Between 2005 and 2009 South Africa went through what amounted to a constitutional crisis.
Between 2005 and 2009 South Africa went through what amounted to a constitutional crisis. The would-be president of the ANC and the country, Jacob Zuma, was fighting allegations of corruption in the courts and political pressure on both the judiciary and the prosecuting services was intense.
The Constitutional Court faced down a very public campaign of intimidation by supporters of Zuma and batted away the quieter overtures of Judge John Hlophe.
Meanwhile, the deputy chief justice, Dikgang Moseneke, almost certainly lost his chance to succeed Pius Langa in the top job over his stance on the various cases involving Zuma.
The court survived this assault with its independence intact, but it was a traumatic experience for the justice system and for South Africans who saw the rule of law and separation of powers as crucial guarantors of freedom.
The National Prosecuting Authority was less well insulated from political influence and its institutional independence has eroded steadily since Vusi Pikoli was sacked as national director by Thabo Mbeki because of his refusal to protect Jackie Selebi from investigation. It is against this backdrop that the challenge to Zuma’s five-year extension of Chief Justice Sandile Ngcobo’s term must be seen.
The University of the Witwatersrand’s Centre for Applied Legal Studies argues that the clause of the Judges Remuneration and Conditions of Employment Act, in terms of which the president has asked Ngcobo to stay on, is unconstitutional. It is certainly at odds with other relevant legislation, which requires the assent of Parliament for any such extension, as well as the broad constitutional scheme, which makes it clear that a judge cannot be seen to serve at the pleasure of the president.
The centre is not alone in its anxiety about the process. Indeed, as rumours of Zuma’s plans began to grow, the deputy judge president in the South Gauteng High Court, Phineas Mojapelo, took the highly unusual step of writing a newspaper article warning against any extension of Ngcobo’s term without thorough consultation.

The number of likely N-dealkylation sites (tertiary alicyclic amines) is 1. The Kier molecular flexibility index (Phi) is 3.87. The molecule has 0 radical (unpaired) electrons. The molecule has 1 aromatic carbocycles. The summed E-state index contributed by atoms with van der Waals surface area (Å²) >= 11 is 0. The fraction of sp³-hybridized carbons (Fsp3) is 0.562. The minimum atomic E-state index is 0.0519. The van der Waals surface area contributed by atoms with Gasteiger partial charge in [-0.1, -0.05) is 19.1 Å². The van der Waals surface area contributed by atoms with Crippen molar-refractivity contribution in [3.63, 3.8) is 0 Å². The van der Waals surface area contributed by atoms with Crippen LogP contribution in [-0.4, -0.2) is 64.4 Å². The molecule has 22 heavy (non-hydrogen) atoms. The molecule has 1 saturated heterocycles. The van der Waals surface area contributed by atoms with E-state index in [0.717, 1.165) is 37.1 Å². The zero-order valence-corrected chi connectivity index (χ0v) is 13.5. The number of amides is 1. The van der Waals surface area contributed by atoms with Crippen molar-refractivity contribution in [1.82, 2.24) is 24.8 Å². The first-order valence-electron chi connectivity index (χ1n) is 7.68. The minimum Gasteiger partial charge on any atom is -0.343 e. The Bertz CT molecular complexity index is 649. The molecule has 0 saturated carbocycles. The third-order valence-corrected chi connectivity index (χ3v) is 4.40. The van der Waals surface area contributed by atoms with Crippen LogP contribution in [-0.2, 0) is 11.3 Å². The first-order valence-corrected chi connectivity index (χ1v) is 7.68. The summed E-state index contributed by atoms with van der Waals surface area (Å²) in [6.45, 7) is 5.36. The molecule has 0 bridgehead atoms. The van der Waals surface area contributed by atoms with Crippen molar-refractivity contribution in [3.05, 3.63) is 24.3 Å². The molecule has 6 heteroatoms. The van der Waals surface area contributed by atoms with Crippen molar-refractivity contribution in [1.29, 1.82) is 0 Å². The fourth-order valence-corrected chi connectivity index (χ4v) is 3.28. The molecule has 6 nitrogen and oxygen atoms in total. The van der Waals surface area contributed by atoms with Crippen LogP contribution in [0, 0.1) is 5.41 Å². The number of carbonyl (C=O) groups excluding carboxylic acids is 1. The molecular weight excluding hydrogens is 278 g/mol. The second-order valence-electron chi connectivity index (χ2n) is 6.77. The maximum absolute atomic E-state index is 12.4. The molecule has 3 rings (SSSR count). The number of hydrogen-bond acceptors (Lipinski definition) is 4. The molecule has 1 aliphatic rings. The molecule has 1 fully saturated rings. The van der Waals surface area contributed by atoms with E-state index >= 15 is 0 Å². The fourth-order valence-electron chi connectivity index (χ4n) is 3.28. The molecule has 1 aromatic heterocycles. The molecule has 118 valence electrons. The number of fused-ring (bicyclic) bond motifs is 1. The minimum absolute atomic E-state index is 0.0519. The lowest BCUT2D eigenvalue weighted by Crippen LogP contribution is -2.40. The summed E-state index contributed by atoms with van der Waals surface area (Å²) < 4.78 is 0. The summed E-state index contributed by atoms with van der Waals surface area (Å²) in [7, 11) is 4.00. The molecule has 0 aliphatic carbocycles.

We share those concerns. Ngcobo’s style as chief justice is in marked contrast to Langa’s and his judicial philosophy is easily distinguished from Moseneke’s, but there is no doubting his excellence as a jurist. Certainly, at 58 he still has a good deal to offer the Constitutional Court—as did judges Kate O’Regan and Yvonne Mokgoro, who both hit their term limits while still in their 50s and had to step down.
This, then, is not a debate about the person of Ngcobo, his qualifications, character or jurisprudence. They are unquestioned. It is a debate about the president finding a legal wrinkle to arrogate to himself powers that are not his and, in the process, shape the balance of the highest court in the land.
Zuma has now effectively provoked a new constitutional crisis. The courts will have to hear the Wits centre’s application and it must eventually make its way to Constitution Hill, where Ngcobo will have to recuse himself, while his colleagues wrestle with the challenge of separating their judicial duty from their relationship with him and his high office.
This is not a position in which the president should put the judicial system or the people of South Africa. We don’t trust his bona fides—and we shouldn’t have to.
The more things change
Reflecting on his team’s march to the final four of last year’s World Cup in South Africa and whether it could have positive effects back home in Uruguay, coach Oscar “El Maestro” Tabarez said: “We believe that, but not to the point where we believe that the world has changed because we won a few games.”
It is almost a year to the day since South Africa forgot itself to become, paradoxically, more itself: a country of cosmopolitanism, laughter, noise, warmth and humanity. A country filled with pride and heroic deeds—from events on the football pitch to the manner in which we welcomed the world.
But it was also a tournament of bombast and subterfuge. Hosting the World Cup has, so far, yet to become South Africa’s silver economic bullet. The government still mentions the intangibles when it talks about its positive effects: a reduction in Afro-pessimism, a higher international profile and, of course, Rainbow Nationalism. This to go with the R33.6-billion infrastructure investment (piling up to almost R100-billion government World Cup spend if parastatal projects, purchase of tickets and host city and province expenditures are added) vaunted as a much-needed job creator.
According to the government, the more than R15.5-billion spent on buildings stadiums created 66 000 construction jobs and R7-billion in wages. Yet only 30% (R2.2-billion) of this went to low-income households, suggesting that these economic benefits merely replicated the national pattern of unequal wealth distribution. That is, the elite gained more than the poor. And South Africa still lost 232 000 jobs in the first half of 2010.
Then consider Fifa’s recent announcement of (tax-free) revenue totalling $4.2-billion from the World Cup, a 59% increase on what it made from the 2006 tournament in Germany. World football’s governing body is sitting on a record surplus of $1.28-billion thanks, in no small part, to this country.
A year on, we are reminded of El Maestro’s words: we believe the World Cup has left an indelibly positive mark on South Africa, but we do not believe that our world has changed because we hosted a few football games.